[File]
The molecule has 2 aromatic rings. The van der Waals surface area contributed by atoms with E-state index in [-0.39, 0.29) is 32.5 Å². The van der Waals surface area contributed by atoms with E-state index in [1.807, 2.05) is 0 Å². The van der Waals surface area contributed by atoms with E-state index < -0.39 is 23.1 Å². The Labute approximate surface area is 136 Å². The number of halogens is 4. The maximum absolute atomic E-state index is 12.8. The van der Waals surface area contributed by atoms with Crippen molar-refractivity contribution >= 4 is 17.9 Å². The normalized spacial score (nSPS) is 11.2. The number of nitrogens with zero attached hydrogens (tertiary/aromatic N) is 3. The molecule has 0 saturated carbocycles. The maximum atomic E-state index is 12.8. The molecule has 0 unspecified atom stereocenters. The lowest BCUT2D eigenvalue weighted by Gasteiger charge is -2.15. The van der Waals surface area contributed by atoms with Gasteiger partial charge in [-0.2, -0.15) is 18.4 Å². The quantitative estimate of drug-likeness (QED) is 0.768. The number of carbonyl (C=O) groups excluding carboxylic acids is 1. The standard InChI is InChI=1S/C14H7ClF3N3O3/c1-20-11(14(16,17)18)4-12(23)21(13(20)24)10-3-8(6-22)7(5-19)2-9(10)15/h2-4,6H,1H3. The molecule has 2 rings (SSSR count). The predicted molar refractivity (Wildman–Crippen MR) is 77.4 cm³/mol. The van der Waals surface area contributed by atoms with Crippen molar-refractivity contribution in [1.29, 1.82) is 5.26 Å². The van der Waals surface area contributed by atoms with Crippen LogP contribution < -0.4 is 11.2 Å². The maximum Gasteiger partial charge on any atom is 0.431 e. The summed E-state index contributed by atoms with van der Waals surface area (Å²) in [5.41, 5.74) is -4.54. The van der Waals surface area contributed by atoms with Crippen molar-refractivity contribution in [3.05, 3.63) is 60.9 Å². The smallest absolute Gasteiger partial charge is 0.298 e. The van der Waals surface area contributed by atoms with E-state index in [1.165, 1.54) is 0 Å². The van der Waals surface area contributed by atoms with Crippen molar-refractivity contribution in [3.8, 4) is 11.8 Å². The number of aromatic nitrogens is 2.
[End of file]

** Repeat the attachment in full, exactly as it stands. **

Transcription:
The molecule has 2 aromatic rings. The van der Waals surface area contributed by atoms with E-state index in [-0.39, 0.29) is 32.5 Å². The van der Waals surface area contributed by atoms with E-state index in [1.807, 2.05) is 0 Å². The van der Waals surface area contributed by atoms with E-state index < -0.39 is 23.1 Å². The Labute approximate surface area is 136 Å². The number of halogens is 4. The maximum absolute atomic E-state index is 12.8. The van der Waals surface area contributed by atoms with Crippen molar-refractivity contribution >= 4 is 17.9 Å². The normalized spacial score (nSPS) is 11.2. The number of nitrogens with zero attached hydrogens (tertiary/aromatic N) is 3. The molecule has 0 saturated carbocycles. The maximum atomic E-state index is 12.8. The molecule has 0 unspecified atom stereocenters. The lowest BCUT2D eigenvalue weighted by Gasteiger charge is -2.15. The van der Waals surface area contributed by atoms with Gasteiger partial charge in [-0.2, -0.15) is 18.4 Å². The quantitative estimate of drug-likeness (QED) is 0.768. The number of carbonyl (C=O) groups excluding carboxylic acids is 1. The standard InChI is InChI=1S/C14H7ClF3N3O3/c1-20-11(14(16,17)18)4-12(23)21(13(20)24)10-3-8(6-22)7(5-19)2-9(10)15/h2-4,6H,1H3. The molecule has 2 rings (SSSR count). The predicted molar refractivity (Wildman–Crippen MR) is 77.4 cm³/mol. The van der Waals surface area contributed by atoms with Crippen molar-refractivity contribution in [1.29, 1.82) is 5.26 Å². The van der Waals surface area contributed by atoms with Crippen LogP contribution < -0.4 is 11.2 Å². The maximum Gasteiger partial charge on any atom is 0.431 e. The summed E-state index contributed by atoms with van der Waals surface area (Å²) in [5.41, 5.74) is -4.54. The van der Waals surface area contributed by atoms with Crippen molar-refractivity contribution in [3.05, 3.63) is 60.9 Å². The smallest absolute Gasteiger partial charge is 0.298 e. The van der Waals surface area contributed by atoms with E-state index in [1.165, 1.54) is 0 Å². The van der Waals surface area contributed by atoms with Crippen molar-refractivity contribution in [3.8, 4) is 11.8 Å². The number of aromatic nitrogens is 2.